Key to improving student progress: Encourage a sense of belonging
Gaps among students in achievement and attitude stem in part from students feeling as if they don't belong in their school. (U.S. Department of Education/Flickr/Creative Commons CC BY 2.0)
The public school system in Shaker Heights, a suburban city southeast of Cleveland, is something of a model for Oregon. It has one of the most racially integrated, as well as well-funded and thoughtfully organized, public school systems in the nation.
It was renowned for breaking racial barriers early in the ’60s and has continued to push new and innovative efforts since. It is not a problem-free district, and in some ways is plagued by issues that are also found in Oregon.
The book Dream Town: Shaker Heights and the Quest for Racial Equity by Laura Meckler, details the many issues still bedeviling students, teachers, administrators and parents. Gaps among various groups in achievement and attitude stay stubbornly pervasive and in too many cases, Meckler remarks, “Teachers no longer teach; students no longer learn.”
Her quest to learn why this is happening has unearthed many prospective answers, but one is prominent and bookended her account: Too many students don’t feel as if they really belong in their school.
Or, as she said in an interview, “One of my takeaways was that a lot of this comes back to a sense of belonging, and whether we are creating spaces where students and parents really feel like it is their place, their space.”
That takes us to the new Oregon Statewide Report Card on schools, released Nov. 30.
Signed by Williams, who officially became director of the Oregon Department of Education in September, it recounts the usual list of serious problems and some that seem to be more concerns than issues, such as declining numbers of students in many places.
She said, “At the same time, Oregon school districts lean into ways to improve the learning conditions for students, they have faced enormous challenges from declining enrollment to chronic absenteeism as well as social and political tensions. In addition, leadership turnover continues to occur as many of Oregon’s 197 school districts have new superintendents.”
In one key paragraph, Williams said: “Moving forward I’m focused on three areas that are central to student success: early literacy, sense of belonging, accountability.”
The middle one jumps out. After all, while accountability is important, it can – and often has – descend swiftly into a routine of teaching to the test, and at best highlights but does not solve problems. Early literacy is obviously critical, but the question of addressing it remains.
The sense of belonging underlies some of the key items in the rest of the report.
Some of this is reflected in the most basic of school measurements: Student attendance. Average daily attendance in Oregon is “the annual average of daily student attendance for students residing within the district. It is collected by the federal government and is used as the basis for funding in some states, but not in Oregon.”
Still, the numbers developed by the state are starkly meaningful. In the 2018-19 school year attendance was 573,705, while in 2022-23 it fell to 546,477. Other measures of students, such as raw registration numbers and figures parsed in various ways, showed a similar decline.
The pandemic and emphasis on distance learning may have affected some of this, as it almost certainly did in the case of high school dropouts. The report said that student dropout rates “were impacted by the pandemic and the shift to distance learning for all in the spring of 2020.”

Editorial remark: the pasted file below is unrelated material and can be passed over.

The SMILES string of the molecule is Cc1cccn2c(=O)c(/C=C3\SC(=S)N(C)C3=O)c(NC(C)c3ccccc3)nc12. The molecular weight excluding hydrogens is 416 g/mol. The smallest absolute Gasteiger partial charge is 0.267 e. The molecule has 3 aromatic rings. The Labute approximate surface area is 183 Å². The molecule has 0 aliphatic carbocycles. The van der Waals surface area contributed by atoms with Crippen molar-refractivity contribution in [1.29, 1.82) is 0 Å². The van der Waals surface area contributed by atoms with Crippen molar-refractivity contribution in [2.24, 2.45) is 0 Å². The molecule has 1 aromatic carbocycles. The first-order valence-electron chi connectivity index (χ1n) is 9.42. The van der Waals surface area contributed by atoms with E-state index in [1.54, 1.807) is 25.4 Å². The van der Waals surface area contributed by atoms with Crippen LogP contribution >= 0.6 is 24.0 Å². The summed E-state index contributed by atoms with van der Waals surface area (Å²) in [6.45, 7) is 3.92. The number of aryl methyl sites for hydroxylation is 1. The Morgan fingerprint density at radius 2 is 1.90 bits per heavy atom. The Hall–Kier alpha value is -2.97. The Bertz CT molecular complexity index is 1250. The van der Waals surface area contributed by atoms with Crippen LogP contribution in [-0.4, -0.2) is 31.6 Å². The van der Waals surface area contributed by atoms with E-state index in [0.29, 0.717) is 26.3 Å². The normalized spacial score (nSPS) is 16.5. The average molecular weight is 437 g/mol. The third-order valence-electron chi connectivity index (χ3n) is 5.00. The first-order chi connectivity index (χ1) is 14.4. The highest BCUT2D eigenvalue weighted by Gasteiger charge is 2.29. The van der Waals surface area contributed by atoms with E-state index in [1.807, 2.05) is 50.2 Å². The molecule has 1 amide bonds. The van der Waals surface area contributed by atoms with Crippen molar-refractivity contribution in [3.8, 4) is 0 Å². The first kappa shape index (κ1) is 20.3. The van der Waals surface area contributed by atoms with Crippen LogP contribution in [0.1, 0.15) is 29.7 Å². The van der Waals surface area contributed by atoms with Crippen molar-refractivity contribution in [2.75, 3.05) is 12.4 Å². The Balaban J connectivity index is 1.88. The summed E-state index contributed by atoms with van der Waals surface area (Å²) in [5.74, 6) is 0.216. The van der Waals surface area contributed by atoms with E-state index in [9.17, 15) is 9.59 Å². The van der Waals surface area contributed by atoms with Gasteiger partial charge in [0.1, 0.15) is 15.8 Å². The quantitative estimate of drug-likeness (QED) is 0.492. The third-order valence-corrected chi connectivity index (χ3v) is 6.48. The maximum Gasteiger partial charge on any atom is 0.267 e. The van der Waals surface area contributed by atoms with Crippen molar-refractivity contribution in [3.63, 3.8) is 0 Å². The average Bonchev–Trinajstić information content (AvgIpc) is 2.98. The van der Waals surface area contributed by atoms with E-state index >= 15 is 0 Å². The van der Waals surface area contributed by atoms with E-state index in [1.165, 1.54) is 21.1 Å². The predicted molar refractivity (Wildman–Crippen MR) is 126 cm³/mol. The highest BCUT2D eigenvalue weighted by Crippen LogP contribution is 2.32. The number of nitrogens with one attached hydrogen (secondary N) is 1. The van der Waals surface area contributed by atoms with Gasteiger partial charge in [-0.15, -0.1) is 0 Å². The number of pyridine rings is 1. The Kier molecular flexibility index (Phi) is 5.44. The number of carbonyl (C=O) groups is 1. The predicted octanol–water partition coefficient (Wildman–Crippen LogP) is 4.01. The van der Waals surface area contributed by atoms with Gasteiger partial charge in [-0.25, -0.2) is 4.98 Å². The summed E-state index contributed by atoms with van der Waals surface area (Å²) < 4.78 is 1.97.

Exact numbers of dropouts have become hard to measure over time since the criteria for measuring has changed. The report said, “In 2019-20 and 2020-21… districts were instructed not to drop students from enrollment without confirmation of a transfer to a different educational setting. This reduced the number of dropouts reported for the 2019-20 and 2020-21 school years. Many students who otherwise would have been reported as dropouts in these years were reported when districts were allowed to drop students from their enrollment in 2021-22. As a result, data from 2019-20 and 2020-21 reflect an undercount in dropouts, and data from 2021-22 reflect an over count.”
Another way of putting it: There’s been a recent loss of consistency of determining when schools and students have lost connection.
Other measures suggest that subsets of students who may not feel a sense of belonging to the school may be experiencing diminished results there.
The report noted in the area of discipline, for example, that “during the 2022-23 school year, 6.8 percent of Oregon students experienced disciplinary incidents. Across race/ethnicity, students from historically underserved groups were disciplined more often than other students, with Black/African American students and American Indian/Alaska Native students disciplined most often, 13.2% and 11.2%, respectively). Students in Special Education and students federally identified as economically disadvantaged were also disciplined more often than other groups.”
Diminished results were found too among students who experienced residential insecurity or outright homelessness. The study said the four-year graduation rate for all students in 2022-23 was 81.3%, but for those described as houseless, it was 58.6%.
The problems of schools often seem a many headed hydra, encouraging us to keep looking for answers all over the place.
Not all of the answers will come from dollars, statistical analysis and abstract policies, though. Some may be more personal. They may come from giving more students the sense that they have a welcoming place in their school.
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